Wooden bike shed plans
No self-respecting boy would leave his bicycle outdoors, exposed to the weather like a neglected piece of farm machinery, because it would not be long before it would look like a “bum old bike,” and he would be ashamed to be seen riding it; also, because he knows that it would require a complete overhauling and thorough lubrication to put it back into good running order.
Excerpt from the book: “Carpentry & mechanics for boys: up-to-the-minute handicraft” by Hall, A. Neely (Albert Neely), Publication date 1918 / Publisher Boston: Lothrop, Lee & Shepard Co.
The fellow who neglects his wheel must sooner or later learn to care for it properly or he will never become qualified to handle machinery. Sometimes it is an effort for a fellow to put away his wheel upstairs or downstairs, after a long ride, which, it would seem, has exhausted every bit of his energy; and sometimes he will foot a short distance rather than take the trouble to get his wheel out from an out-of-the-way place. To have the wheel handy-by would make it of greater usefulness, and would repay the owner for the time, labor, and expense required to provide an outside shelter.
A garage like the one shown in Fig. 540, built only large enough to hold the wheel, can be set up quickly. From the working-drawings in Figs. 541 to 547 you will get all of the details necessary for building the shed. For the Working Material you will need a 2-by-4 8 feet long for the corner posts (A, Fig. 543), 72 lineal feet of 2-by-2s for the framework pieces B, C, D, E, F and G of the floor, walls, and roof (Figs. 541, 543, and 545), 175 lineal feet of 10-inch shiplap for the walls, door, floor,, roof, and runway, and 50 lineal feet of 4-inch boards for trimming around the roof, the wall corners, the doorway, and for door battens.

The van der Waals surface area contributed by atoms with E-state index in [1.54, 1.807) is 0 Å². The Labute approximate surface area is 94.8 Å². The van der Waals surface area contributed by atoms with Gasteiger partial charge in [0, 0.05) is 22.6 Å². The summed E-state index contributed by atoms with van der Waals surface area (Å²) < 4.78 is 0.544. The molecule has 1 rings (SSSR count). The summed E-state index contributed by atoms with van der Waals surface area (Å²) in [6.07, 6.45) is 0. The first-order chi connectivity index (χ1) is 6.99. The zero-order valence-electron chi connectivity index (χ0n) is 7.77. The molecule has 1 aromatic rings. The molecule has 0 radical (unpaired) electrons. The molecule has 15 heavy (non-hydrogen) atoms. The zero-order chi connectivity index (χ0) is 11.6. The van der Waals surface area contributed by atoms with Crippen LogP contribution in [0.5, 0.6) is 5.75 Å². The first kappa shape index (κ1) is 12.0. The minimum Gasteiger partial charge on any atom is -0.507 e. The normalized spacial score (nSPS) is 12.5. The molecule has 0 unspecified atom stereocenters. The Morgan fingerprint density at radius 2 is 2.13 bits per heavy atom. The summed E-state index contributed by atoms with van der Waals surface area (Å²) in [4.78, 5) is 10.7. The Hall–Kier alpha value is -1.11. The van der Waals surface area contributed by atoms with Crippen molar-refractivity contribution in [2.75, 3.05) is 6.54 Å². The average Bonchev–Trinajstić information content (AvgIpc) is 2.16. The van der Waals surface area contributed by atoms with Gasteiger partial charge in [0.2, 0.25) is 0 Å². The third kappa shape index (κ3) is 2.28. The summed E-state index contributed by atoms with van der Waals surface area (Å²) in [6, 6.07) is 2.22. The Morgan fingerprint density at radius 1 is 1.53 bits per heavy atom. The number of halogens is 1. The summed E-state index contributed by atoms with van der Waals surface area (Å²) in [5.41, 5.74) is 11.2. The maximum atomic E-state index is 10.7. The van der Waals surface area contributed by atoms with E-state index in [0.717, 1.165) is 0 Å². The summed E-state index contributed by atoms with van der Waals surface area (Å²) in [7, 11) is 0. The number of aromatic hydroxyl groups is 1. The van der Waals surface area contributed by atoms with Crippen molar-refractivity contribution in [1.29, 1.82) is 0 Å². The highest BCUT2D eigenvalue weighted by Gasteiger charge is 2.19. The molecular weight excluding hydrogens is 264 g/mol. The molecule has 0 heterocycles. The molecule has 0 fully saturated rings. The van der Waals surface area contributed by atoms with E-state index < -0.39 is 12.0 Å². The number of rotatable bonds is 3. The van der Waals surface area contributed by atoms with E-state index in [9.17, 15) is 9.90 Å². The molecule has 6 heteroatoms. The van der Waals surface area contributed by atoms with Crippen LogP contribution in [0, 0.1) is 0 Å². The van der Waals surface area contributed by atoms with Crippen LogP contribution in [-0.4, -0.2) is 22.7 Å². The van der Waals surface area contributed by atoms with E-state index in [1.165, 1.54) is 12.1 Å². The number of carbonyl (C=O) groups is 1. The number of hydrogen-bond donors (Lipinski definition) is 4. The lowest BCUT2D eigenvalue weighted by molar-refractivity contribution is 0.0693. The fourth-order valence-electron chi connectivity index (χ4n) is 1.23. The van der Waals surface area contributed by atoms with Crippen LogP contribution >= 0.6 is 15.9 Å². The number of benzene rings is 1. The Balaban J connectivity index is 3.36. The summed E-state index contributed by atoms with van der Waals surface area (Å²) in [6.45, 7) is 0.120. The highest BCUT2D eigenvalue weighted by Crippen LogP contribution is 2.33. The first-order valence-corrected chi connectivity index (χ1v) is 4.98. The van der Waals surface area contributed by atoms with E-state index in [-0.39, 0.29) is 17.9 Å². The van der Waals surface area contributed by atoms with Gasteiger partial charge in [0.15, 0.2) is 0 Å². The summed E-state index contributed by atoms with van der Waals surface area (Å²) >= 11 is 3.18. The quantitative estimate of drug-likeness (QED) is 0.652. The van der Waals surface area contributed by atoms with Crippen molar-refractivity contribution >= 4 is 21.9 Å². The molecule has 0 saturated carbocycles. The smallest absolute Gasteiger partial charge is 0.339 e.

It may be that you can get old lumber of different dimensions from the above pieces, and it may be that you have some pieces on hand which you can run in with new stuff. You can alter the plans in such a way as will best suit your material, bearing in mind of course the dimensions required to accommodate a bicycle. Instead of the shiplap specified for the boarding up of the framework, you may prefer to use tongued-and-grooved boards, or for the walls you may prefer drop-siding, which makes a neater finish.
You may want to sheath up the framework with plain or matched boards, and then finish with beveled-siding, or with stucco.
These are matters ‘ which you will have to decide yourself. A material man will help you to figure out quantities.